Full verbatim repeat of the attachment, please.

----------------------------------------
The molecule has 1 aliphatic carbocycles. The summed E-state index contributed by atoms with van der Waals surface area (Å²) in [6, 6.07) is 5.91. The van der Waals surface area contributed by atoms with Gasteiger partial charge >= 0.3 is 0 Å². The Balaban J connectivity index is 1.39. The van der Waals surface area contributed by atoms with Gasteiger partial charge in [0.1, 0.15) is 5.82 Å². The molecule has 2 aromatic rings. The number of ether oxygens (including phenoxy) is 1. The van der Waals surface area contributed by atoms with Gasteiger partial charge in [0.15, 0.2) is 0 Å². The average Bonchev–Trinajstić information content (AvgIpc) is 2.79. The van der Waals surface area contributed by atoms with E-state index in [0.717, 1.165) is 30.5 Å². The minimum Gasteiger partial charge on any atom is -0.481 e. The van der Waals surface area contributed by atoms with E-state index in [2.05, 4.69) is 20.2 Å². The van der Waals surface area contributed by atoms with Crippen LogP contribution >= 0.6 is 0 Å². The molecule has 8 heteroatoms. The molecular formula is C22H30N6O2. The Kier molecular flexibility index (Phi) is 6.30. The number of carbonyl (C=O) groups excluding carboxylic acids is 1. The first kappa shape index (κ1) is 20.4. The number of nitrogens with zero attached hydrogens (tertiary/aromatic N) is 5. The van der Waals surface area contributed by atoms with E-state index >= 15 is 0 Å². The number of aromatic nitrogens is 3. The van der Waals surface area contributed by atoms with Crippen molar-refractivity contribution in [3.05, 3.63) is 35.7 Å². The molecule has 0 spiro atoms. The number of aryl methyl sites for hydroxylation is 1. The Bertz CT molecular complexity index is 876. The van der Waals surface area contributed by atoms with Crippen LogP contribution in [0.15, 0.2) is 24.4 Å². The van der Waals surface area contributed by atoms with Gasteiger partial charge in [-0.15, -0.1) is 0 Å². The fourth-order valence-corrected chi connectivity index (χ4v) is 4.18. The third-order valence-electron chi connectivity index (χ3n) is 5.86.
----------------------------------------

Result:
The molecule has 1 aliphatic carbocycles. The summed E-state index contributed by atoms with van der Waals surface area (Å²) in [6, 6.07) is 5.91. The van der Waals surface area contributed by atoms with Gasteiger partial charge >= 0.3 is 0 Å². The Balaban J connectivity index is 1.39. The van der Waals surface area contributed by atoms with Gasteiger partial charge in [0.1, 0.15) is 5.82 Å². The molecule has 2 aromatic rings. The number of ether oxygens (including phenoxy) is 1. The van der Waals surface area contributed by atoms with Gasteiger partial charge in [0.15, 0.2) is 0 Å². The average Bonchev–Trinajstić information content (AvgIpc) is 2.79. The van der Waals surface area contributed by atoms with E-state index in [0.717, 1.165) is 30.5 Å². The minimum Gasteiger partial charge on any atom is -0.481 e. The van der Waals surface area contributed by atoms with E-state index in [2.05, 4.69) is 20.2 Å². The van der Waals surface area contributed by atoms with Crippen LogP contribution >= 0.6 is 0 Å². The molecule has 8 heteroatoms. The molecular formula is C22H30N6O2. The Kier molecular flexibility index (Phi) is 6.30. The number of carbonyl (C=O) groups excluding carboxylic acids is 1. The first kappa shape index (κ1) is 20.4. The number of nitrogens with zero attached hydrogens (tertiary/aromatic N) is 5. The van der Waals surface area contributed by atoms with E-state index >= 15 is 0 Å². The number of aromatic nitrogens is 3. The van der Waals surface area contributed by atoms with Crippen molar-refractivity contribution in [3.05, 3.63) is 35.7 Å². The molecule has 0 spiro atoms. The number of aryl methyl sites for hydroxylation is 1. The Bertz CT molecular complexity index is 876. The van der Waals surface area contributed by atoms with Crippen LogP contribution in [0.15, 0.2) is 24.4 Å². The van der Waals surface area contributed by atoms with Gasteiger partial charge in [-0.15, -0.1) is 0 Å². The fourth-order valence-corrected chi connectivity index (χ4v) is 4.18. The third-order valence-electron chi connectivity index (χ3n) is 5.86.